Bob Barton finds a place to catch young football talent as well as discovering a few quirky soccer tales
If you were asked which football club plays in a classic all-white strip and has Vicente del Bosque and Rafa Benítez amongst its former managers, your answer would almost certainly be Real Madrid. However, if the question also included the words ‘and is highly unlikely ever to play in La Liga’, your response may require more thought or not be forthcoming at all. In fact, with that final clause, the answer becomes Real Madrid Castilla, the reserve side. The club’s primary function is to nurture and develop young players for the first team, yet its operating restrictions and fluctuating fortunes provide a curious story.
One way that the Spanish football system differs from the UK is that reserve teams are not separated into leagues of their own. They play in the regular leagues, with the only stumbling block being that they are not permitted to reach the same league as the club’s first team. As Real Madrid is, and will undoubtedly always be, in La Liga, the highest point to which Castilla can climb is the second division. The club has been at that level several times, most notably from 1978-90, during which time it was known as Castilla CF.
The team’s oddest story occurred in 1980, when Castilla reached the final of the Copa del Rey, having beaten a number of first division clubs to get there. The game probably drew little interest outside the capital as Castilla’s opponents in the final were Real Madrid. In English terms, this would be like Chelsea playing Chelsea Reserves in the final of the FA Cup. Real triumphed 6-1, and the story would have ended there, except Real also won the league title and therefore qualified for the European Cup. Consequently, as losing cup finalists, Castilla found itself in the European Cup Winners Cup, with an attractive draw against West Ham United.
Castilla won the first leg 3-1 in the Bernabéu, but strangely also wrote itself into the West Ham history books. In the Madrid home game, crowd disturbances amongst the West Ham support meant the return leg at Upton Park had to be played behind closed doors. As only a small number of official staff were allowed to see the tie, a silent atmosphere prevailed in the stadium, and it became known as the ‘ghost match’. Castilla’s European dreams ended after losing 5-1, and the attendance of 262 remains West Ham’s lowest for a competitive game.
The vulture has landed
Following its European adventure, the presence of Real Madrid in La Liga prevented two well-deserved promotions. Castilla won the second division championship in 1984, and finished third in 1988. The 1983-84 season also saw the ‘quinta del buitre’ (vulture’s cohort) come to prominence. The nickname was given to five players who rose through Castilla’s ranks to become the backbone of Real Madrid’s team that won five consecutive league titles from 1986-90 – Emilio Butragueño, known as ‘the vulture’, Manolo Sanchís, Martín Vasquéz, Míchel, and Miguel Pardeza.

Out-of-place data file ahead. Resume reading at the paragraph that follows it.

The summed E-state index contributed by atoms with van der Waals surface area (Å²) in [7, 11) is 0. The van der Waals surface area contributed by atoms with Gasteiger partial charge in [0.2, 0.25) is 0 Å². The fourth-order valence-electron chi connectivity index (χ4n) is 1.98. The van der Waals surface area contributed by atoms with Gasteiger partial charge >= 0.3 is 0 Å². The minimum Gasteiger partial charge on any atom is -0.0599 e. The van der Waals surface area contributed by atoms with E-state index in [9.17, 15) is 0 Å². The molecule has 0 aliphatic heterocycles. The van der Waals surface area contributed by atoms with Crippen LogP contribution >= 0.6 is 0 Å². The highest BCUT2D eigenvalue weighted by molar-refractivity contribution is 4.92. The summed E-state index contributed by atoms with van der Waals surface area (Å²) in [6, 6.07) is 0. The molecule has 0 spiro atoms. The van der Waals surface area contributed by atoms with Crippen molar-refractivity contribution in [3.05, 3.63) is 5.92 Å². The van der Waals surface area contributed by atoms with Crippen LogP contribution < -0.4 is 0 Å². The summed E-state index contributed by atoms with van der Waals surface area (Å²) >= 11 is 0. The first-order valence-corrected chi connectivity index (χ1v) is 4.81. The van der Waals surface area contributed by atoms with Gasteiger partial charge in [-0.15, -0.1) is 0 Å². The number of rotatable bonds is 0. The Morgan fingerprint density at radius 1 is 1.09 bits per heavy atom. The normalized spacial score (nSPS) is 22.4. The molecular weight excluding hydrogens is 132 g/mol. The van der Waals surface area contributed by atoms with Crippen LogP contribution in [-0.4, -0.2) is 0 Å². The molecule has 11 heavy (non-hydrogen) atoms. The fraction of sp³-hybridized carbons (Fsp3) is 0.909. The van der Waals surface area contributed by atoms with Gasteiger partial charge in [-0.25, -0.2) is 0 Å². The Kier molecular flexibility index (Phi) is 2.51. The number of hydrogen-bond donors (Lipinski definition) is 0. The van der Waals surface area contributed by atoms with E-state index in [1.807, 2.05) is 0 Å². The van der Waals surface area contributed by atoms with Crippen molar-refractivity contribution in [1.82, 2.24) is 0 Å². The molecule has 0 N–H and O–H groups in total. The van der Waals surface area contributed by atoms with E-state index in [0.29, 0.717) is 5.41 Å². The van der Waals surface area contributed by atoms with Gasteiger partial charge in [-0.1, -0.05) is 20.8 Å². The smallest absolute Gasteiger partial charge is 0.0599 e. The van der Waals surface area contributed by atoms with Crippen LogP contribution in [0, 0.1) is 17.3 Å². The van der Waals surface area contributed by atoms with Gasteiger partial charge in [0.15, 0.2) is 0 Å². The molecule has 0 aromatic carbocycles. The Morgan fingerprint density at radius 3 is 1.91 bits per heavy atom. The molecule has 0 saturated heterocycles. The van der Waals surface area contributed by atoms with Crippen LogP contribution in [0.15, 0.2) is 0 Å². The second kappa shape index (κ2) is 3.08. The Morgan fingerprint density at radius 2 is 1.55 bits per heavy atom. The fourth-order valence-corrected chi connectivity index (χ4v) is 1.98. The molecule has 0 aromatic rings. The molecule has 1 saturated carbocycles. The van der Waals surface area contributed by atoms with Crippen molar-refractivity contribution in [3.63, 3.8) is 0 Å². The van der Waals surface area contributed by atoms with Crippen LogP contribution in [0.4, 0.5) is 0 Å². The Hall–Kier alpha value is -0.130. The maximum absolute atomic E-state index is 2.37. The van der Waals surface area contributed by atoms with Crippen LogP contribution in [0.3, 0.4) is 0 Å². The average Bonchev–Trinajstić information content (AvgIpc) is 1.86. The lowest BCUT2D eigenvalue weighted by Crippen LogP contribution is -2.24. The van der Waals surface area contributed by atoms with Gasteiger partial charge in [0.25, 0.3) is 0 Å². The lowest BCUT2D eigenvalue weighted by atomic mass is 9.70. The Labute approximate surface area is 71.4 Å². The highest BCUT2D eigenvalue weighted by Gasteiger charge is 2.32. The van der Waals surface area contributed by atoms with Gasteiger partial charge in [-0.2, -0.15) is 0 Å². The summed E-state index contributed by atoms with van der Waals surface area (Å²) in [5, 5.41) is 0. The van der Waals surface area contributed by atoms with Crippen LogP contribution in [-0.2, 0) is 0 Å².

According to Butragueño in an interview in 2005, prior to their move upwards to the first team, Castilla were sharing the Bernabéu stadium with Real Madrid, and a dry spell in Real’s fortunes together with success for the reserves meant that Castilla’s games were actually getting a greater attendance.
City of dreams
Sharing a stadium has never been an issue since 2005, which saw the opening of the Ciudad Real Madrid, a €100 million training facility and home to Real’s development system. Based in Valdebebas, just north of the IFEMA congress centre, the enormous complex contains everything a modern football club could desire, including 2,000m2 of space to accommodate the press and media, ten football pitches, and a hydrotherapy centre with four swimming pools, a sauna and a Turkish bath. The whole site covers 1,200,000 m2, of which only about 20% has been utilized at present. To put the size in perspective, it would hold 40 Bernabéu stadiums, and more than 900,000m3 of earth was removed for its development.
Real’s youth system has long been known as ‘La Fábrica’, or ‘the factory’, on the basis of producing future players, and whilst Real Madrid Castilla represents the final rung towards a potential first team place, a long ladder extends below it. Talent spotting starts young, with the first step being the wonderfully named prebenjamín (‘pre-youngest’) team for those aged between 6-7 years, followed by eight further age-related teams before three juvenil (youth) sides offer places for 16-18 year olds. Castilla players are generally aged 19-22.
There has been criticism that the youth system is now being under-utilized by Real Madrid’s tendency to purchase established players for sums that would make lottery winners jealous, yet Raúl, Guti and Iker Casillas are amongst those who have stepped up in the recent past.
Castilla’s ground, the Estadio Alfredo di Stéfano, is part of the Cuidad complex. The new 6,000-seater stadium is a reasonable walk from Campo de las Naciones metro, but with tickets starting at €10, it’s a great chance to catch a glimpse of some potential stars of the future. Having spent the last two seasons in the ‘B’ tier of the second division, promotion back to the second division proper looks more than likely at present.